Grace Under Fire

The Lord is exalted over all the nations,
his glory above the heavens.
Who is like the Lord our God,
the One who sits enthroned on high,
who stoops down to look
on the heavens and the earth?

 He raises the poor from the dust
and lifts the needy from the ash heap;
he seats them with princes,
with the princes of his people.
 He settles the childless woman in her home
as a happy mother of children
Psalm 113:4-9

Dear Sister, 

I write this to the one who looks with a hole in the eyes at the pregnant mom with a cart full of kids at the grocery store. To the one who can't bear to take another online pregnancy announcement. To the breaking heart who has planned how to tell her husband she's expecting but has not yet been able. I cannot begin to imagine or share your exact pain and longing, but you cannot begin to imagine the places the enemy has taunted me as well. We all walk alone in our journeys of grief, no two the same. But we do share Christ, and that alone is the only place I can begin or end anymore.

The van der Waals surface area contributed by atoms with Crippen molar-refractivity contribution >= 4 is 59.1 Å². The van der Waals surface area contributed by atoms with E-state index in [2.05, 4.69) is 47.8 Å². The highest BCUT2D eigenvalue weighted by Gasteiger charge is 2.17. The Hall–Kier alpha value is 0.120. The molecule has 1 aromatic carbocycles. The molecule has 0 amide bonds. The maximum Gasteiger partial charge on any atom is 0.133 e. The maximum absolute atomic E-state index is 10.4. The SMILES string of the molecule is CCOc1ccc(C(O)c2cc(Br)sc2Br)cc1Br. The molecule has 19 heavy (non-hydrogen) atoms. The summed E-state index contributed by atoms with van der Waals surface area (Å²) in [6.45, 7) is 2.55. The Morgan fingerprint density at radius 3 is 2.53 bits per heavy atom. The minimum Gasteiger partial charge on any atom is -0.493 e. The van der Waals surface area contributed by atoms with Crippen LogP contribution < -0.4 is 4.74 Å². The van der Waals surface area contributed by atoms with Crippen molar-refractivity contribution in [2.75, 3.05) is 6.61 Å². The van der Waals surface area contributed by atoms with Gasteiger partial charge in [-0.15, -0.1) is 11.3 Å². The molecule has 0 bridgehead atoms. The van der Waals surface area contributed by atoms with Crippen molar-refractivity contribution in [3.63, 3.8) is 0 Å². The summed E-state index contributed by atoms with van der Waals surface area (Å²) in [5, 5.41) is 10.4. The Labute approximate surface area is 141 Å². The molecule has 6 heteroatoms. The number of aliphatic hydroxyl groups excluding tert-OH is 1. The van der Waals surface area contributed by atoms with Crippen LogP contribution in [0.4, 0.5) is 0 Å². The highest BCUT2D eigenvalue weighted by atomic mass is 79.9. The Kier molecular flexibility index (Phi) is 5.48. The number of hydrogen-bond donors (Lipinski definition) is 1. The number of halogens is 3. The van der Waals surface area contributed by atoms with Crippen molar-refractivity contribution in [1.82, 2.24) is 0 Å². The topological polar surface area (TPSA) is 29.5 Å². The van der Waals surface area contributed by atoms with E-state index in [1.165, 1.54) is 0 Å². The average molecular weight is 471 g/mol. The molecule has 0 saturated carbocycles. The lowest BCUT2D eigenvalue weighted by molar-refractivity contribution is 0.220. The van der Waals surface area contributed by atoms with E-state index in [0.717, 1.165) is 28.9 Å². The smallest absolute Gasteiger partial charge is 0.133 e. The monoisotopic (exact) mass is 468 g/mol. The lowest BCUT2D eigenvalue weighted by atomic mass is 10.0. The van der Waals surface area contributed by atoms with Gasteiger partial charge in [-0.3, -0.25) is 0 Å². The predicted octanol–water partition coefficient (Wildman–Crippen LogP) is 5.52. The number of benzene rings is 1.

Only the people that I've decided to tell for a purpose know about our journey to conceive for a second time, and the rest I willingly let wonder. I'm not "infertile", I have born a son. In fact, the word itself pains me because it can be used so unlovingly against women who want nothing more than to carry a baby. So I'm going to take a minute to contest the word on philosophical and Biblical grounds, if I may. The dictionary defines infertile as not fertile; unproductive; sterile; barren - and this is where my struggle lies. A woman who has not conceived, or has only conceived once, does not have "unproductive" reproductive parts that make her less than human. She is fearfully and wonderfully made. Her insides are not "sterile", they are moving, living, breathing parts that were created to perform perfectly, but the fall has taken it's toll on us all. "Not fertile" means that nothing is able to live and grow, but that leaves no room for a miraculous God. Am I trying to induce false hope? No, believe me I'm not. I'm about real hope in a real God, but more on that later. The only definition I'm not going to contest is the first part of barren, because it is both Biblical and logical. The beginning of the definition of barren is not producing or incapable of producing offspring.